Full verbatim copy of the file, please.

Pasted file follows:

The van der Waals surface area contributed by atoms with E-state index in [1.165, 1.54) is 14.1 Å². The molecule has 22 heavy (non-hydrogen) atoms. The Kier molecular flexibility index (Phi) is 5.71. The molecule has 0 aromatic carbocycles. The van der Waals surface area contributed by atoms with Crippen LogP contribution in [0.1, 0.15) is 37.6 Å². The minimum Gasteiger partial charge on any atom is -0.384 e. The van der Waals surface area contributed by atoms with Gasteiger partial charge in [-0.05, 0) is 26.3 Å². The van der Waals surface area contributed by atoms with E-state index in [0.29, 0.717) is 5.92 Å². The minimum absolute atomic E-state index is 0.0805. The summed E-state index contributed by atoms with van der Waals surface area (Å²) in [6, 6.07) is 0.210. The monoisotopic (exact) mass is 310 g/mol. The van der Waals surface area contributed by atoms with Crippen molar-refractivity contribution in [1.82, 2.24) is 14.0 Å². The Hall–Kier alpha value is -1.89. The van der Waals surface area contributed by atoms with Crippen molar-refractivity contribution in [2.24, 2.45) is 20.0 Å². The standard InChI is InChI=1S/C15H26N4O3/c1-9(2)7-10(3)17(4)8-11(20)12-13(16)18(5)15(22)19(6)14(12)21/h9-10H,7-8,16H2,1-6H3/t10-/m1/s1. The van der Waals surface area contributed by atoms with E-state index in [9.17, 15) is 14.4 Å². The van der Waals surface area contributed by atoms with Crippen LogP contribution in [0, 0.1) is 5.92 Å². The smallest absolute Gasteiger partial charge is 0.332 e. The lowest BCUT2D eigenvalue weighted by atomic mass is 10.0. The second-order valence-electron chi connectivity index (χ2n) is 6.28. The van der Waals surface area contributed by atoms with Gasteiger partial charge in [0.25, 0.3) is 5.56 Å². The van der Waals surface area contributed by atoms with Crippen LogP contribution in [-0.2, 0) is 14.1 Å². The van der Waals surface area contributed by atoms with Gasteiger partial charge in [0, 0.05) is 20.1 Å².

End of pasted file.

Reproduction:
The van der Waals surface area contributed by atoms with E-state index in [1.165, 1.54) is 14.1 Å². The molecule has 22 heavy (non-hydrogen) atoms. The Kier molecular flexibility index (Phi) is 5.71. The molecule has 0 aromatic carbocycles. The van der Waals surface area contributed by atoms with Crippen LogP contribution in [0.1, 0.15) is 37.6 Å². The minimum Gasteiger partial charge on any atom is -0.384 e. The van der Waals surface area contributed by atoms with Gasteiger partial charge in [-0.05, 0) is 26.3 Å². The van der Waals surface area contributed by atoms with E-state index in [0.29, 0.717) is 5.92 Å². The minimum absolute atomic E-state index is 0.0805. The summed E-state index contributed by atoms with van der Waals surface area (Å²) in [6, 6.07) is 0.210. The monoisotopic (exact) mass is 310 g/mol. The van der Waals surface area contributed by atoms with Crippen molar-refractivity contribution in [1.82, 2.24) is 14.0 Å². The Hall–Kier alpha value is -1.89. The van der Waals surface area contributed by atoms with Crippen molar-refractivity contribution in [2.24, 2.45) is 20.0 Å². The standard InChI is InChI=1S/C15H26N4O3/c1-9(2)7-10(3)17(4)8-11(20)12-13(16)18(5)15(22)19(6)14(12)21/h9-10H,7-8,16H2,1-6H3/t10-/m1/s1. The van der Waals surface area contributed by atoms with E-state index in [9.17, 15) is 14.4 Å². The van der Waals surface area contributed by atoms with Crippen LogP contribution in [0, 0.1) is 5.92 Å². The smallest absolute Gasteiger partial charge is 0.332 e. The lowest BCUT2D eigenvalue weighted by atomic mass is 10.0. The second-order valence-electron chi connectivity index (χ2n) is 6.28. The van der Waals surface area contributed by atoms with Gasteiger partial charge in [0.25, 0.3) is 5.56 Å². The van der Waals surface area contributed by atoms with Crippen LogP contribution in [-0.2, 0) is 14.1 Å². The van der Waals surface area contributed by atoms with Gasteiger partial charge in [0, 0.05) is 20.1 Å².